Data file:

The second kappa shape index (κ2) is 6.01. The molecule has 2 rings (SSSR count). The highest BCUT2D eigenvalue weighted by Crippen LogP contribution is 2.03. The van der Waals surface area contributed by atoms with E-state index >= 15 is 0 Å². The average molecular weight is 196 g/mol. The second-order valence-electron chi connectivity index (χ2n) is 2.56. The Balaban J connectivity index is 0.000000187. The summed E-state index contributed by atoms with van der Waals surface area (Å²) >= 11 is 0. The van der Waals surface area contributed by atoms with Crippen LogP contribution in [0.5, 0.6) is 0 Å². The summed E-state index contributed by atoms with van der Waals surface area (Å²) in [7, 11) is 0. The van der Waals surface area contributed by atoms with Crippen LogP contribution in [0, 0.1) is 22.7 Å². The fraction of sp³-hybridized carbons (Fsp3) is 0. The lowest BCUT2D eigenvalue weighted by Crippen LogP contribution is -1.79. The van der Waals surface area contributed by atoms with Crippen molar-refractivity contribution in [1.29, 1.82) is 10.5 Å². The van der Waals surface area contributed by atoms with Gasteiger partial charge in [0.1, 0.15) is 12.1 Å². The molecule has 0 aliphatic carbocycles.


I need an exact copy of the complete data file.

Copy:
The second kappa shape index (κ2) is 6.01. The molecule has 2 rings (SSSR count). The highest BCUT2D eigenvalue weighted by Crippen LogP contribution is 2.03. The van der Waals surface area contributed by atoms with E-state index >= 15 is 0 Å². The average molecular weight is 196 g/mol. The second-order valence-electron chi connectivity index (χ2n) is 2.56. The Balaban J connectivity index is 0.000000187. The summed E-state index contributed by atoms with van der Waals surface area (Å²) >= 11 is 0. The van der Waals surface area contributed by atoms with Crippen LogP contribution in [0.5, 0.6) is 0 Å². The summed E-state index contributed by atoms with van der Waals surface area (Å²) in [7, 11) is 0. The van der Waals surface area contributed by atoms with Crippen LogP contribution in [0, 0.1) is 22.7 Å². The fraction of sp³-hybridized carbons (Fsp3) is 0. The lowest BCUT2D eigenvalue weighted by Crippen LogP contribution is -1.79. The van der Waals surface area contributed by atoms with Crippen molar-refractivity contribution in [1.29, 1.82) is 10.5 Å². The van der Waals surface area contributed by atoms with Gasteiger partial charge in [0.1, 0.15) is 12.1 Å². The molecule has 0 aliphatic carbocycles.